What the next mayor of New York can do for domestic violence victims
Mayor-Elect Bill de Blasio has long promised to work for more affordable housing. Advocates hope that with the new administration incoming, the housing situation might improve for one particularly vulnerable population: domestic violence victims.
Advocates hope that with the new administration incoming, the housing situation might improve for one particularly vulnerable population: domestic violence victims. Credit: New Destiny Housing
Mayor-elect Bill de Blasio has long promised to work for more affordable housing.
Advocates hope that under the incoming administration, the housing situation might improve for one particularly vulnerable population: domestic violence victims.
A recent report from the U.S. Department of Housing and Urban Development found that while homelessness is down 4 percent nationally, it's up 13 percent in New York City. Families largely drive that increase, according to HUD.
Advocates note that with domestic violence victims comprising one-third of the families in all family shelters citywide, it stands to reason there is an increase in that specific segment of the population as well.
The shelter system is particularly untenable for domestic violence survivors, who are limited to six-month stays in emergency domestic violence shelters due to restrictions laid out by the New York State Office of Children and Family Services, which funds such Human Resources Administration facilities in the city.
Carol Corden, the executive director at New Destiny Housing, says part of the problem lies with a dearth of housing set aside for domestic violence victims. Out of 28,000 total units of supportive housing in the city, fewer than 100 units are set aside for domestic violence survivors, she said.
In particular, Corden and her colleagues are looking to establish more supportive housing: facilities that include services onsite, such as counselors who can assist with emotional support and seeking employment opportunities to gain independence. Becoming financially independent is a hurdle for victims who had been dependent on their abusers.
One of the major problems Corden highlighted is the criteria that domestic violence victims are required to meet in order to qualify for priority public housing.
In order to get on the domestic violence victim priority list for NYCHA housing, an applicant must have documentation proving they have been a victim of violence not only once but twice over the course of a two-year period. If the assault is a felony assault — charges like rape, strangulation, stalking in the first degree and attempted murder — having only one documented instance is acceptable.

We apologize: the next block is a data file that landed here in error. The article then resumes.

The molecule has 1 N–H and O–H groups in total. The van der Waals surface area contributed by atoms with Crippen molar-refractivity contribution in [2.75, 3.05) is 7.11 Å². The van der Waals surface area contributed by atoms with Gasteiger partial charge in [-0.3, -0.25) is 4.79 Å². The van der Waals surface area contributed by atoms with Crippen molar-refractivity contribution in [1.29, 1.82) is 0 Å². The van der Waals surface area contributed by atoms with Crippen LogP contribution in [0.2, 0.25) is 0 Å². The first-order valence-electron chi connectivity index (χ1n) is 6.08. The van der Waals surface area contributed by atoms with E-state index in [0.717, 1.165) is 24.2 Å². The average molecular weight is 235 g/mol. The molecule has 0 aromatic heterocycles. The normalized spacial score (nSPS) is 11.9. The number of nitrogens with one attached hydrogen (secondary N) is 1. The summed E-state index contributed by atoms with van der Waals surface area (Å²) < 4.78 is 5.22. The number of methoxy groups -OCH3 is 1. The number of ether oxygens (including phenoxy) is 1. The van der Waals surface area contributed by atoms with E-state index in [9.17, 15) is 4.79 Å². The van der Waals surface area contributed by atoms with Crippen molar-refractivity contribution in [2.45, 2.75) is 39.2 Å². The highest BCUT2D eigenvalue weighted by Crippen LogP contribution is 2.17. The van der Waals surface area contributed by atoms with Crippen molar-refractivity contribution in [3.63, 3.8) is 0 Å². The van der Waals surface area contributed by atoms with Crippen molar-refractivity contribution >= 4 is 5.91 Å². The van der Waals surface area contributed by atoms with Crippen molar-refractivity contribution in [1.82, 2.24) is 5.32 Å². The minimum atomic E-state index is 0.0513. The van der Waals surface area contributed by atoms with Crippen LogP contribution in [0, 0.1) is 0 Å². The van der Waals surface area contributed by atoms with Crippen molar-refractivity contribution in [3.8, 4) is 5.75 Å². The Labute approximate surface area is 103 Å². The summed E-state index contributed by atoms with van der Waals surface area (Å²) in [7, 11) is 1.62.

The domestic violence priority criteria assumes people will reach out to the police and try to get help, Corden pointed out. But in fact, that's generally not the case.
"If you look at the Mayor's Office to Combat Domestic Violence, one of the striking statistics is over 70 percent of the fatalities that result from domestic violence had absolutely no contact with the NYPD," she said.
And Corden said her team at New Destiny Housing found that over 70 percent of the people actually using domestic violence shelters can't meet the criteria for the domestic violence eligibility for public housing and Section 8.
"We'd really like NYCHA to look at that, and look at the actual situation of domestic violence survivors who are actually in life-threatening situations," she said.
What the next mayor can do
Minimum cost: Measures that require the least possible amount of resources and funding.
• Streamlining the criteria to qualify for NYCHA priority and expediting the application process for NYCHA.
Corden and her fellow advocates also want domestic violence victims' applications to be flagged, at least in part because of the short-term limitations of their stays in emergency shelters. "What we're concerned about is if people leave shelters without housing, they'll go to an unsafe situation," Corden said, noting that it's not unusual for victims in that position to return to their abusers.
• Allow resources held by the Department of Housing Preservation and Development set aside for the homeless to be used for domestic violence survivors.
• Invest in supportive housing, which Corden said is cost effective because the services provided help victims remain stable in permanent housing. "If you can keep people stable in permanent housing, it costs less than if they're cycling in and out of the homeless system," she explained.
New initiatives: Innovative measures that require a greater commitment but ultimately, Corden said, will have more lasting positive consequences.
• Rapid Rehousing Program: Some of the best resources available for domestic violence survivors are out of the Family Justice Centers established in the District Attorney's Offices in Brooklyn, Queens and the Bronx. Construction is almost finished on a new one at the Manhattan DA’s Office.
Corden praised these facilities as "one-stop shops where people can get access to services while their cases are being prosecuted," but said, "We feel one of the missing services is family housing."
In other cities such as Portland, Ore., Corden said, Rapid Rehousing Programs, which focus on getting people in crisis into stable housing before working with them on other needs, have proven so effective, shelter programs have been eliminated.
• Facilitating a clearer linkage of shelter residents to existing affordable housing.